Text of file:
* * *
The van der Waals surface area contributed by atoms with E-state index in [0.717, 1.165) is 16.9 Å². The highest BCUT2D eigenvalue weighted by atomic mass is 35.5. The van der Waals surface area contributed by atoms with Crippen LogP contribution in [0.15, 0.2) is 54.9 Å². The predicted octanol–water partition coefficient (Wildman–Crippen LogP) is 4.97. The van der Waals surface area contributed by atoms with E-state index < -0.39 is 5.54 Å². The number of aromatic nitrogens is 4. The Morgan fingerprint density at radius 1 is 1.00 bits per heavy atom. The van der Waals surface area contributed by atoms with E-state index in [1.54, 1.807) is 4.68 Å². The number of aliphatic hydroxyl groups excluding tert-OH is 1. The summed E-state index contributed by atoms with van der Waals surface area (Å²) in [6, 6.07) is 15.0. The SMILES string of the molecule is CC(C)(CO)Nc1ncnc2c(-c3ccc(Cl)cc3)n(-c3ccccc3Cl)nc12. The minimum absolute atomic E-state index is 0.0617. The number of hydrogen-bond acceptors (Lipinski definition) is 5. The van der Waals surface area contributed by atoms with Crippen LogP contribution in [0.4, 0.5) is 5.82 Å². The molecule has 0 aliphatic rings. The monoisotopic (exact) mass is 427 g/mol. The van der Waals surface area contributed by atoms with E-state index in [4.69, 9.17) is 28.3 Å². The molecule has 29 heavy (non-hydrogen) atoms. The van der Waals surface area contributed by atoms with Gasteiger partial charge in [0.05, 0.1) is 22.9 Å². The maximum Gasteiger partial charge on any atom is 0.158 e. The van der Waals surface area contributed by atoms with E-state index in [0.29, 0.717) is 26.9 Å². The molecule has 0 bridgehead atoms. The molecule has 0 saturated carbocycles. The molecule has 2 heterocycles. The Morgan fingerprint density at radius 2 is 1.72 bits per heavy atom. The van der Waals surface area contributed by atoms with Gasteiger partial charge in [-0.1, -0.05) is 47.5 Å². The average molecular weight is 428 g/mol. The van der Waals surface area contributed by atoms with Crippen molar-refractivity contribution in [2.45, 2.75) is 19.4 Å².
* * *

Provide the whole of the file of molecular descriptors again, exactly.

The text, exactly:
The van der Waals surface area contributed by atoms with E-state index in [0.717, 1.165) is 16.9 Å². The highest BCUT2D eigenvalue weighted by atomic mass is 35.5. The van der Waals surface area contributed by atoms with Crippen LogP contribution in [0.15, 0.2) is 54.9 Å². The predicted octanol–water partition coefficient (Wildman–Crippen LogP) is 4.97. The van der Waals surface area contributed by atoms with E-state index < -0.39 is 5.54 Å². The number of aromatic nitrogens is 4. The Morgan fingerprint density at radius 1 is 1.00 bits per heavy atom. The van der Waals surface area contributed by atoms with E-state index in [1.54, 1.807) is 4.68 Å². The number of aliphatic hydroxyl groups excluding tert-OH is 1. The summed E-state index contributed by atoms with van der Waals surface area (Å²) in [6, 6.07) is 15.0. The SMILES string of the molecule is CC(C)(CO)Nc1ncnc2c(-c3ccc(Cl)cc3)n(-c3ccccc3Cl)nc12. The minimum absolute atomic E-state index is 0.0617. The number of hydrogen-bond acceptors (Lipinski definition) is 5. The van der Waals surface area contributed by atoms with Crippen LogP contribution in [0.4, 0.5) is 5.82 Å². The molecule has 0 aliphatic rings. The monoisotopic (exact) mass is 427 g/mol. The van der Waals surface area contributed by atoms with E-state index in [4.69, 9.17) is 28.3 Å². The molecule has 29 heavy (non-hydrogen) atoms. The van der Waals surface area contributed by atoms with Gasteiger partial charge in [0.05, 0.1) is 22.9 Å². The maximum Gasteiger partial charge on any atom is 0.158 e. The van der Waals surface area contributed by atoms with E-state index in [0.29, 0.717) is 26.9 Å². The molecule has 0 bridgehead atoms. The molecule has 0 saturated carbocycles. The molecule has 2 heterocycles. The Morgan fingerprint density at radius 2 is 1.72 bits per heavy atom. The van der Waals surface area contributed by atoms with Gasteiger partial charge in [-0.1, -0.05) is 47.5 Å². The average molecular weight is 428 g/mol. The van der Waals surface area contributed by atoms with Crippen molar-refractivity contribution in [2.45, 2.75) is 19.4 Å².